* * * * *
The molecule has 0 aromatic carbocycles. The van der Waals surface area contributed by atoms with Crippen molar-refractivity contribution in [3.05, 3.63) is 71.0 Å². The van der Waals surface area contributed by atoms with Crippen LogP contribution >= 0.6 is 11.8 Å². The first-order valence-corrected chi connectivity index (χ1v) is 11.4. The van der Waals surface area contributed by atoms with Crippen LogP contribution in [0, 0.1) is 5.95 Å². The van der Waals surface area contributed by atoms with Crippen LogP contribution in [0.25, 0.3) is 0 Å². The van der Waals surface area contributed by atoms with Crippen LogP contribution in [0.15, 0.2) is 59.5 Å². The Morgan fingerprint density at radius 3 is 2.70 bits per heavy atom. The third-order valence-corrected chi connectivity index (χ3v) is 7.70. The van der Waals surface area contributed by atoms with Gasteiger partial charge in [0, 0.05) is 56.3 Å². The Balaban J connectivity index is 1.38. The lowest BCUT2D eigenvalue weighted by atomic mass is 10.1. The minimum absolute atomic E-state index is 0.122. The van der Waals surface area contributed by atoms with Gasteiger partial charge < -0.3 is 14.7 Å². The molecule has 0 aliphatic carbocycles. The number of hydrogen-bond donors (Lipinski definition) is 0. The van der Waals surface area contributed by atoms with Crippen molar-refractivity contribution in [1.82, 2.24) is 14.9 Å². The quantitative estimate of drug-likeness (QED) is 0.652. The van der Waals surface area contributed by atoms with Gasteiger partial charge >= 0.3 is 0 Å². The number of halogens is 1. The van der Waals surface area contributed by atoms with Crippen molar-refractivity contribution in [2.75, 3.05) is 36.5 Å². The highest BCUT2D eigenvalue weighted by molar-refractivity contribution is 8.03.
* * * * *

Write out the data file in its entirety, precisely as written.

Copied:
The molecule has 0 aromatic carbocycles. The van der Waals surface area contributed by atoms with Crippen molar-refractivity contribution in [3.05, 3.63) is 71.0 Å². The van der Waals surface area contributed by atoms with Crippen LogP contribution >= 0.6 is 11.8 Å². The first-order valence-corrected chi connectivity index (χ1v) is 11.4. The van der Waals surface area contributed by atoms with Crippen LogP contribution in [0, 0.1) is 5.95 Å². The van der Waals surface area contributed by atoms with Crippen LogP contribution in [0.25, 0.3) is 0 Å². The van der Waals surface area contributed by atoms with Crippen LogP contribution in [0.15, 0.2) is 59.5 Å². The Morgan fingerprint density at radius 3 is 2.70 bits per heavy atom. The third-order valence-corrected chi connectivity index (χ3v) is 7.70. The van der Waals surface area contributed by atoms with Gasteiger partial charge in [0, 0.05) is 56.3 Å². The Balaban J connectivity index is 1.38. The lowest BCUT2D eigenvalue weighted by atomic mass is 10.1. The minimum absolute atomic E-state index is 0.122. The van der Waals surface area contributed by atoms with Gasteiger partial charge < -0.3 is 14.7 Å². The molecule has 0 aliphatic carbocycles. The number of hydrogen-bond donors (Lipinski definition) is 0. The van der Waals surface area contributed by atoms with Crippen molar-refractivity contribution in [1.82, 2.24) is 14.9 Å². The quantitative estimate of drug-likeness (QED) is 0.652. The van der Waals surface area contributed by atoms with Gasteiger partial charge >= 0.3 is 0 Å². The number of halogens is 1. The van der Waals surface area contributed by atoms with Crippen molar-refractivity contribution in [2.75, 3.05) is 36.5 Å². The highest BCUT2D eigenvalue weighted by molar-refractivity contribution is 8.03.